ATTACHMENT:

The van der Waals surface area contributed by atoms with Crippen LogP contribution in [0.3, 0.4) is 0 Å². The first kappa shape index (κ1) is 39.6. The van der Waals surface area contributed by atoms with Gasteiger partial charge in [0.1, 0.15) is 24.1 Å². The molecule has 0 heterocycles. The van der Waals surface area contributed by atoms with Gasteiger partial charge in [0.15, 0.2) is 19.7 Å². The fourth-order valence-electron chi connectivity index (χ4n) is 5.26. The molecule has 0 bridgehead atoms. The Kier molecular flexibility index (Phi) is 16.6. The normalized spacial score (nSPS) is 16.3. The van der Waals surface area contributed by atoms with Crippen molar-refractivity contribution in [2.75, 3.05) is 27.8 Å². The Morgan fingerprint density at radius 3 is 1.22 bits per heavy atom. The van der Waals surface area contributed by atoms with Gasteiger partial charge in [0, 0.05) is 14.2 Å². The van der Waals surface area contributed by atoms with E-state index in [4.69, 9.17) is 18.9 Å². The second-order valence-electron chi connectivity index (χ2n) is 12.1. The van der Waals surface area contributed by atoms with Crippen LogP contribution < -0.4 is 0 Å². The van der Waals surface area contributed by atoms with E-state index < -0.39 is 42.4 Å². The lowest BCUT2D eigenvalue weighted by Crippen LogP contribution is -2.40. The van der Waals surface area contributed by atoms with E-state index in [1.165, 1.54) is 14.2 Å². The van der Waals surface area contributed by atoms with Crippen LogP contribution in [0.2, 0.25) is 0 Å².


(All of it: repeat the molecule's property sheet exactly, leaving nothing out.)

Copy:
The van der Waals surface area contributed by atoms with Crippen LogP contribution in [0.3, 0.4) is 0 Å². The first kappa shape index (κ1) is 39.6. The van der Waals surface area contributed by atoms with Gasteiger partial charge in [0.1, 0.15) is 24.1 Å². The molecule has 0 heterocycles. The van der Waals surface area contributed by atoms with Gasteiger partial charge in [0.15, 0.2) is 19.7 Å². The fourth-order valence-electron chi connectivity index (χ4n) is 5.26. The molecule has 0 bridgehead atoms. The Kier molecular flexibility index (Phi) is 16.6. The normalized spacial score (nSPS) is 16.3. The van der Waals surface area contributed by atoms with Crippen molar-refractivity contribution in [2.75, 3.05) is 27.8 Å². The Morgan fingerprint density at radius 3 is 1.22 bits per heavy atom. The van der Waals surface area contributed by atoms with Gasteiger partial charge in [0, 0.05) is 14.2 Å². The van der Waals surface area contributed by atoms with E-state index in [4.69, 9.17) is 18.9 Å². The second-order valence-electron chi connectivity index (χ2n) is 12.1. The van der Waals surface area contributed by atoms with Crippen LogP contribution < -0.4 is 0 Å². The van der Waals surface area contributed by atoms with E-state index < -0.39 is 42.4 Å². The lowest BCUT2D eigenvalue weighted by Crippen LogP contribution is -2.40. The van der Waals surface area contributed by atoms with E-state index in [1.165, 1.54) is 14.2 Å². The van der Waals surface area contributed by atoms with Crippen LogP contribution in [0.2, 0.25) is 0 Å².